Dr. Patrick Pelloux, a former journalist and survivor of the January terrorist attacks on Charlie Hebdo, was among the first on the scene Friday night to respond to a series of coordinated terrorist attacks that rocked central Paris.
Pelloux, who previously worked as an emergency room physician, told the French paper L'Express that after the carnage unfolded, he spent the evening at the office of French emergency medical services, known as Samu à réguler, treating the injured.
"The Samu, the hospitals, their staff, the firefighters, the police, we are doing everything we can to save them," Pelloux said in a tweet. "This is a war massacre."
In an interview with L'express, Pelloux, who is known on the political left, called for a national response and for the French police and army to take all appropriate measures.
"We need an answer that is proportional to the situation," Pelloux told the paper. "We need to give means to the police and the army so they can defend us. Some people necessarily knew about this project or know the people who are responsible, they have to talk. This information is essential to neutralize the terrorists."
Online, people offered effusive praise:
"The entire country is with you. Thank you."
"You don't deserve this, not another time... Courage for this long night helping the injured #respect"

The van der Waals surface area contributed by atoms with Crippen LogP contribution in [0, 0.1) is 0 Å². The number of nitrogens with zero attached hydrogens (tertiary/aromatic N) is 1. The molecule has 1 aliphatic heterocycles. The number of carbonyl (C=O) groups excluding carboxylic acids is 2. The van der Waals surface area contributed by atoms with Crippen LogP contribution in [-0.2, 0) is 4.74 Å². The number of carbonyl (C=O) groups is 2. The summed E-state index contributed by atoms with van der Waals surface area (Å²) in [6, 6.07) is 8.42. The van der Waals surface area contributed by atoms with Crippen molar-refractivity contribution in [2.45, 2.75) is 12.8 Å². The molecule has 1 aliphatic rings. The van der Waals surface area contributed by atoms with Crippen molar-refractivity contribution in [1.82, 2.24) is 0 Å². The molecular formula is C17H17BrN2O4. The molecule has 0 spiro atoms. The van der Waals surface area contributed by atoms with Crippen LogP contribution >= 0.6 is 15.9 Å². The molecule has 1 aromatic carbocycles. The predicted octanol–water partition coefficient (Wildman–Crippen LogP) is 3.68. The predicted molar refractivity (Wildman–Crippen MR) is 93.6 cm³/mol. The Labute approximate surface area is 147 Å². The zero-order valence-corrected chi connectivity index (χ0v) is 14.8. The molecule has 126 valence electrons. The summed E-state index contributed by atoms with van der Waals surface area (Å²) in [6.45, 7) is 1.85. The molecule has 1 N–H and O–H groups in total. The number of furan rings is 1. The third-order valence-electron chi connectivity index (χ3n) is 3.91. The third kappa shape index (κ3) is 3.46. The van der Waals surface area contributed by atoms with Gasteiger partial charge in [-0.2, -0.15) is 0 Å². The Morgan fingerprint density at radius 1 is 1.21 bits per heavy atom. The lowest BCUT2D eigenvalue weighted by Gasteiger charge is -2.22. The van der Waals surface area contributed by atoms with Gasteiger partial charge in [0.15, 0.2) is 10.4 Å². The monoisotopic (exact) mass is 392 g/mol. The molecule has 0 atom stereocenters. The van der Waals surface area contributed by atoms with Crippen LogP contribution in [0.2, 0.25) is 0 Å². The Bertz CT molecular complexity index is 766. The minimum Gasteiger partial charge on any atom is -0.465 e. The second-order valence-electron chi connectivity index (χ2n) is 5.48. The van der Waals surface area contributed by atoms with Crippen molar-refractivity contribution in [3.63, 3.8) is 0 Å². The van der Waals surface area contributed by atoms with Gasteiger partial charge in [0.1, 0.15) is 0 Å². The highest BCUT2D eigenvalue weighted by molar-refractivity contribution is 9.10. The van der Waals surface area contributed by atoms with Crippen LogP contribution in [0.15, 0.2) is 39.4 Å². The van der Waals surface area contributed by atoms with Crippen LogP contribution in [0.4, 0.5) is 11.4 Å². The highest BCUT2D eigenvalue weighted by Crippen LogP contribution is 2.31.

The Islamic State group, also known as ISIS, has taken responsibility for the attacks that have, so far, left at least 129 dead. The coordinated shootings broke out at several points around Paris on Friday evening, with the main carnage unfolding at in the city's historic Bataclan concert hall.
Reports from survivors indicate that several men shouting "Allahu Akbar" or "God is great" in Arabic, stormed the venue during a performance by the band Eagles of Death Metal. They fired for several minutes from Kalashnikov AK-47 assault rifles and also threw grenades into the crowd. Seven of the attackers were killed after blowing themselves up in suicide bombings. The eighth was shot dead by police.
"I pay homage to the country's defenders who fought the terrorists yesterday," French president François Hollande said in a statement, the Guardian reported. "In this most serious and uncertain time, I call for unity and courage."
Nov. 14, 2015. 1:58 p.m. Eastern: This story has been updated.